The Bank’s Gone From Your High Street, But At Least You Can Have A Bet

When a bank shuts down and is swiftly replaced by a bookmaker, it tells you something about an area. Financial Mail has campaigned for years against the way banks and building societies have deserted rural and urban communities.



We have highlighted the distress these closures cause, particularly for older customers, those who cannot travel and those who cannot, or do not want to, bank electronically. Today we report on a new trend emerging in many High Streets.


Not only are banks and building society branches closing at a rate of 14 a month, but many premises are reopening as betting shops


Pie shop owner George Mascall
Heritage: George Mascal questions why there are so many similar businesses



















Already Britain's two biggest chains – William Hill and Ladbrokes – have more branches than any High Street bank.



The betting industry says its shops add value to recession-hit High Streets and provide 'social centres where individuals come together to exchange opinions, banter and enjoy a harmless leisure pursuit'. But many residents disagree.


They say that while banks and building societies provided vital, valued services, the betting shops that replace them detract from their neighbourhood and aggravate crime.


Business owners and residents in Deptford, south-east London, are fighting the arrival of an eighth betting shop on their High Street. National chain Betfred wants to take over what was until last November a branch of Halifax. Lewisham council, under pressure from residents, has refused it permission and Betfred is appealing.


Much of the street retains its Victorian character and boasts many small independent businesses such as Manze's, a traditional pie and mash shop established in 1890 by the greatgrandfather of current owner George Mascall.


George, who is in his 50s, questions why so many businesses doing the same thing have been allowed to set up beside one another. 'In the past, the council had to vet shops before giving licences,' he says. 'You couldn't just have row upon row of the same sorts of firm.'


The answer is that under Labour rules were introduced enabling betting shops to apply for licences without having to prove adequate local demand. Joan Ruddock, Labour MP for Lewisham Deptford, wants a change to rules that classify betting shops in the same group as banks.


This enables bookmakers to grab premises from departing banks, building societies or estate agents in what she describes as a 'turf war' to 'seize market share'.


She says: 'We have high levels of substance abuse, addiction and mental illness here. Is this really a community that needs 11 betting shops?'


Gus Sidhu, who runs an opticians in Deptford High Street, says of the proliferation of betting shops nearby: 'It is not a step forward for a community. It is three steps back.


My business account was with Halifax, as was the case with many of my neighbours. When Halifax went, I had to close my account.'


Gus, who is in his 40s, says it would now take him 30 minutes in heavy traffic to reach the nearest Halifax branch. As well as Halifax, Deptford High Street previously had branches of NatWest, HSBC, Barclays, Woolwich, Lloyds and a post office. Only Barclays and HSBC remain.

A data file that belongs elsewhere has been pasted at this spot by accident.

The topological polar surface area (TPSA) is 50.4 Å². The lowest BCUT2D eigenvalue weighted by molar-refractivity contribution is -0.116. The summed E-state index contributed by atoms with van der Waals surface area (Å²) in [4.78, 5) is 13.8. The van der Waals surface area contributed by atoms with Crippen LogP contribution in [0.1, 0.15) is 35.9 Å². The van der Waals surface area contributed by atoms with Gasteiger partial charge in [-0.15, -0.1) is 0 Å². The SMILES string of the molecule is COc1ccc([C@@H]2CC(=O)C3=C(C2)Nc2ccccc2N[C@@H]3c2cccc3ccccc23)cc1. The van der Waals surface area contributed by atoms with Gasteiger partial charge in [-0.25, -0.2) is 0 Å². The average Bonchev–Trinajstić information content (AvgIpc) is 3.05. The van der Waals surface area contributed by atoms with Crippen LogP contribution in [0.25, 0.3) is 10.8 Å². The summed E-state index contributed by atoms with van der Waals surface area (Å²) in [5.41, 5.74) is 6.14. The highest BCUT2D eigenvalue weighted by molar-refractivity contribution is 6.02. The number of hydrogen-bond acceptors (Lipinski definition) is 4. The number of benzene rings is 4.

Meanwhile, betting shops have sprung up there at an astonishing rate. There are now seven on the High Street and a further three close by.


Britain's biggest building society, Nationwide, closed seven south-east London branches earlier this year, several of which were close to Deptford.


The High Street was badly hit in last week's looting. Gus defended his store by parking in front of it and calling on the help of three friends who armed themselves with hammers. His shop and the nearby pizza restaurant in which he also owns a share escaped unscathed.


Gus does not have a moral objection to gambling but is convinced that the street's betting shops attract criminals, including drug dealers.


Apart from all the betting shops in Deptford High Street, there are two pawnbrokers and a shop offering short-term credit in the form of 'payday' loans. Five of the betting shops, two owned by William Hill, are in a 100-yard stretch.


Derek French of the Campaign for Community Banking Services says it is not only in deprived and inner-city areas where bookies are replacing banks and building societies.


He cites affluent Harpenden in Hertfordshire. 'The former Woolwich branch there was converted to a Barclays in 2007, but closed in March 2010,' he says. 'It is now a prominent town centre branch of Ladbrokes.'


The Association of British Bookmakers argues that over the longer term the number of betting shops is actually declining.


Spokesman Tom Kenny says there has been a 'consistent downward trend in the total number of shops since its peak of 15,782 in 1968 to 8,595 in 2010'.


The Gambling Commission estimated that the number of betting shops increased in 2010 by more than 100.


The ABB did not provide corresponding data for this period.


A spokesman for William Hill, when asked why it wanted two premises in a small area where there were already so many betting shops, replied: 'We only open shops where it is commercially viable to do so.'


Betfred declined to comment. But Kenny insists crime and anti-social problems are uncommon. 'In some inner-city boroughs a small number of public order offences do occur,' he says. But he says that compared with the wider crime rate of the area betting shops themselves are usually 'orderly and generally safe places'.


By Richard Dyson

This is MONEY

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